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R. Kelly loses bid for new Chicago federal trial, faces sentencing next week on sex crime charges

CBS Chicago 2/16/2023 CBS Chicago Team

CHICAGO (CBS) -- A federal judge has rejected disgraced singer R. Kelly's bid for a new trial in Chicago, one week before he is set to be sentenced on charges of child pornography and enticing minors to engage in sex.

Kelly's defense team claimed two government witnesses misled the jury during last year's federal trial in Chicago.

The singer's attorneys argued the prosecution's star witness, "Jane," lied under oath when she testified she had not decided whether she would seek restitution from the singer.

Jane accused Kelly of sexually abusing her hundreds of times after becoming her godfather when she was only 14 years old. Prosecutors showed the jury three videos that they said showed Kelly having sex with Jane, including one that showed him telling her to lay on the floor while he urinated on her.

She also testified at trial that she was aware she could seek restitution from Kelly if he were convicted, but said she was "undecided" about whether she would.

However Kelly's lawyers claim "Jane" had already hired a legal team seeking a $13 million payout if Kelly was found guilty.

"Jane's testimony was not truthful when she claimed she was 'undecided' about whether she would seek restitution from the Defendant. She knew full well she was seeking restitution in an extraordinary amount if Defendant was convicted. The government knew it too," defense attorney Jennifer Bonjean wrote in the motion for a new trial.

U.S. District Judge Harry Leinenweber rejected that argument.

"Simply because Jane and her attorney considered the possibility of restitution, does not mean she lied during her testimony. Jane's testimony was that she was undecided. Her testimony was not that she was not intending to pursue restitution," he wrote in his ruling refusing Kelly's request for a new trial.

Kelly's attorneys also had argued a government expert witness misled the jury about how much he was paid for his work on the case.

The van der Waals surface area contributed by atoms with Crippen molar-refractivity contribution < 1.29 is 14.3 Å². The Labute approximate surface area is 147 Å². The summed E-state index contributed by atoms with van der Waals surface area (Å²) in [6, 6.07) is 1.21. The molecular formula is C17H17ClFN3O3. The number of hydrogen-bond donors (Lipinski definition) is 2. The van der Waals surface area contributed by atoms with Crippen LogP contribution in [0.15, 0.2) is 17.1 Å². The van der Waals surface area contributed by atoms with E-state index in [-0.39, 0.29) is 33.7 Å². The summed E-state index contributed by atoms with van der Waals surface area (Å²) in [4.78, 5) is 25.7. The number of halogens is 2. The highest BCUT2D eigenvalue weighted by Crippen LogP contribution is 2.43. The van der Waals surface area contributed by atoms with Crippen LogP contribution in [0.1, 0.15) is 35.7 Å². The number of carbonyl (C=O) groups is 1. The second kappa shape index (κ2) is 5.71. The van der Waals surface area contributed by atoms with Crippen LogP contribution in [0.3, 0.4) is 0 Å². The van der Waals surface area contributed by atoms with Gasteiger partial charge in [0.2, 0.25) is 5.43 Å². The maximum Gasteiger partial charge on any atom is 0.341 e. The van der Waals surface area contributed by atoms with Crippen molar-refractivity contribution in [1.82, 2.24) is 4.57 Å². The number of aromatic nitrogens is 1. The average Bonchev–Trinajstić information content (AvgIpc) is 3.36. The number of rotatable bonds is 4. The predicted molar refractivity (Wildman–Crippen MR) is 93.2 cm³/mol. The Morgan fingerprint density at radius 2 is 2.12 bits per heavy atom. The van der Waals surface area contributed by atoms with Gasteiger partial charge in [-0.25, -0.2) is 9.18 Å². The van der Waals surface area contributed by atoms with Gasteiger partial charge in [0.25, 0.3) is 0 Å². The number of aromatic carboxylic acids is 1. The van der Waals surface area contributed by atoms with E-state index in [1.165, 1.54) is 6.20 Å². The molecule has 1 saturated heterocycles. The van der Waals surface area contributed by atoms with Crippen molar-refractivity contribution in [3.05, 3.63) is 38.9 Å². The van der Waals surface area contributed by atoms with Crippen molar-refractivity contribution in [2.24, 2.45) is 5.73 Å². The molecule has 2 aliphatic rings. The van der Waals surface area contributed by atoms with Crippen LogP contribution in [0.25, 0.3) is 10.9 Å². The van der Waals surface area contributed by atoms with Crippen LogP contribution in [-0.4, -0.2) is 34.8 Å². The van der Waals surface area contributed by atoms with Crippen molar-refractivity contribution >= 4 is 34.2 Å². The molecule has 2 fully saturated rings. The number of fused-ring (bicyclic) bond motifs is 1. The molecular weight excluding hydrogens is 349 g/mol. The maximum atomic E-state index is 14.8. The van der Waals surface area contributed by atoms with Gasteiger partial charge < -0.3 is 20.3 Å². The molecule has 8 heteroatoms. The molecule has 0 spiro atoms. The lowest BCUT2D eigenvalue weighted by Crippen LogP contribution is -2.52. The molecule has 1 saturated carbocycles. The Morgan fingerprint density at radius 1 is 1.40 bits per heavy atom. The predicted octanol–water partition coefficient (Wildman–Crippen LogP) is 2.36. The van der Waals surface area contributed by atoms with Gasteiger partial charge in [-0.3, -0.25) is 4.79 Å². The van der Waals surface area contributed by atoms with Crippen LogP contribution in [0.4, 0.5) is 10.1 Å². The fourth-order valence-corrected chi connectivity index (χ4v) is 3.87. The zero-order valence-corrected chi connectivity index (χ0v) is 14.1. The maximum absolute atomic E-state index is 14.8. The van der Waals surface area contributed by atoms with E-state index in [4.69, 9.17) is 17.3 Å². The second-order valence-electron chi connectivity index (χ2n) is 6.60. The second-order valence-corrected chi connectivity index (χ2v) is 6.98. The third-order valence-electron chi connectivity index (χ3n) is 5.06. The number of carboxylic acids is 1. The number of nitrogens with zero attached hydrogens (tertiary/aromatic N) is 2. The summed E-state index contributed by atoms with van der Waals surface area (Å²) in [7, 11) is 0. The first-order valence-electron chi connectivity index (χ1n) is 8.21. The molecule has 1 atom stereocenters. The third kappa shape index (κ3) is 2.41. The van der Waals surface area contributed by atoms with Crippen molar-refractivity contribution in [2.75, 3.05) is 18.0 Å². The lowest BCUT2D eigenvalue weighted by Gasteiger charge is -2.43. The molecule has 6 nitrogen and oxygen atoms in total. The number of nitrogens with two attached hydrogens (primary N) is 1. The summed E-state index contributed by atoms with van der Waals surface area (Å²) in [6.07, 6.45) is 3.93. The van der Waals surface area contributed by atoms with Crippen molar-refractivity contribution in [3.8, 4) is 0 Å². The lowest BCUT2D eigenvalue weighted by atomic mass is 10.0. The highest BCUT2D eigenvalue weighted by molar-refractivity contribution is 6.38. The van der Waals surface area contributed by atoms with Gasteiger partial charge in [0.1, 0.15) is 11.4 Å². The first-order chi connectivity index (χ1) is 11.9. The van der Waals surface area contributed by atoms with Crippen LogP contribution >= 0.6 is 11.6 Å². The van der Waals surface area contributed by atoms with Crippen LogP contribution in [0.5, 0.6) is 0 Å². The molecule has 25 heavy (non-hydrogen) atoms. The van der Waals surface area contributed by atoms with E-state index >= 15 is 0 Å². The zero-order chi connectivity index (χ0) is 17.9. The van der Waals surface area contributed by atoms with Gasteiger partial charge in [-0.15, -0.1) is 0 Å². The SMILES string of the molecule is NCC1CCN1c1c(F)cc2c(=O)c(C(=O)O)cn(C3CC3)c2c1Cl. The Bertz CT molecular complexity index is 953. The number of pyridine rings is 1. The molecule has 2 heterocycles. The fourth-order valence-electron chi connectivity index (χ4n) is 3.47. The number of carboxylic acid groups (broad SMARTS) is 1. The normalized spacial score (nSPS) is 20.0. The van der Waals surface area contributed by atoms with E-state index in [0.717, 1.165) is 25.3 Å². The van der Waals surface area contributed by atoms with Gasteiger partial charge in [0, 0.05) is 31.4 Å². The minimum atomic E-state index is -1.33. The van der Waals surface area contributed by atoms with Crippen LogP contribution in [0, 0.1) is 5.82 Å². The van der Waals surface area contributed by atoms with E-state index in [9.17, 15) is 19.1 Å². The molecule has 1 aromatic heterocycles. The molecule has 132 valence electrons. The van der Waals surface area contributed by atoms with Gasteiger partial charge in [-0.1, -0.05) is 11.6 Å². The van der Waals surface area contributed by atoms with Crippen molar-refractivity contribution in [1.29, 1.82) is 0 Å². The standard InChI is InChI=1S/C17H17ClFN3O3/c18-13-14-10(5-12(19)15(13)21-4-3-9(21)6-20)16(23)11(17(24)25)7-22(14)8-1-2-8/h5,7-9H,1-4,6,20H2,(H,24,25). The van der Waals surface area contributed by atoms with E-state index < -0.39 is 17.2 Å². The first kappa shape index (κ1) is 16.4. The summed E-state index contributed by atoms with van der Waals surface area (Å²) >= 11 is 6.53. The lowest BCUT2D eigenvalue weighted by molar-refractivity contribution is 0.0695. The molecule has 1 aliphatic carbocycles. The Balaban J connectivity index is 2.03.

Dr. Darrel Turner, a licensed clinical and forensic psychologist, testified about how sex offenders "groom" child victims to keep sexual abuse secret.

Turner testified that federal prosecutors paid him $250 per hour for his work, but Bonjean's motion claimed his contract reflected an hourly rate of $450 per hour. Turner also testified he worked on the case for two hours before testifying, but Bonjean wrote that an invoice showed he charged the feds for 6.5 hours of trial preparation.

Bonjean argued prosecutors knew Turner's testimony regarding how much he was paid for his work was false, and didn't correct it. She claimed that entitles Kelly to a new trial.

"Had the jurors known that Dr. Turner actively misled them, the jurors would likely have rejected his testimony outright," Bonjean wrote.

Leinenweber dismissed that argument as well, stating "it is not clear to the Court how the false testimony about Dr. Turner's rates bears on Kelly's guilt."

"Dr. Turner testified generally about grooming and victim behavior. Dr. Turner did not express a conclusion about whether any of those practices and behaviors were present in this case. While Dr. Turner's testimony may have provided helpful background information to the jury, he never tied that information back to Kelly. As such, there was sufficient evidence to sustain Kelly's convictions, even without Dr. Turner's testimony," Leinenweber wrote.

Last September, a federal jury in Chicago convicted Kelly of six counts accusing him of sexually abusing Jane and other girls on video. The same jury acquitted him of seven other charges, including obstruction of justice, and conspiracy to receive child pornography, accusing him and two associates of rigging his 2008 child pornography trial in Cook County. His two associates, Derrel McDavid and Milton Brown, were acquitted of related charges.

Kelly is scheduled to be sentenced on Feb. 23, and faces between 10 and 90 years in prison. He already has been sentenced to 30 years in prison on a racketeering and sex trafficking conviction following a separate federal trial in New York.

Last week, Kelly's defense team asked Leinenweber to sentence him to about 11 years in prison in the Chicago case, and to have that sentence served concurrently with his 30-year sentence out of New York.

Prosecutors have yet to file their sentencing recommendation, but are expected to argue that his sentence for the Chicago case be served on top of the 30 years he's already facing.

Last month, Cook County State's Attorney Kim Foxx dropped four separate indictments accusing Kelly of sexual abuse and assault, noting the singer already already faces spending most if not all of the rest of his life in prison.

Those charges dated back as far as 1998. Nine of the counts against Kelly specified the victim was between 13 and 16. One count did not specify any ages. In the one case in which the victim was not identified as a minor, Kelly was accused of forcing sexual contact on the victim by use of force or the threat of force.

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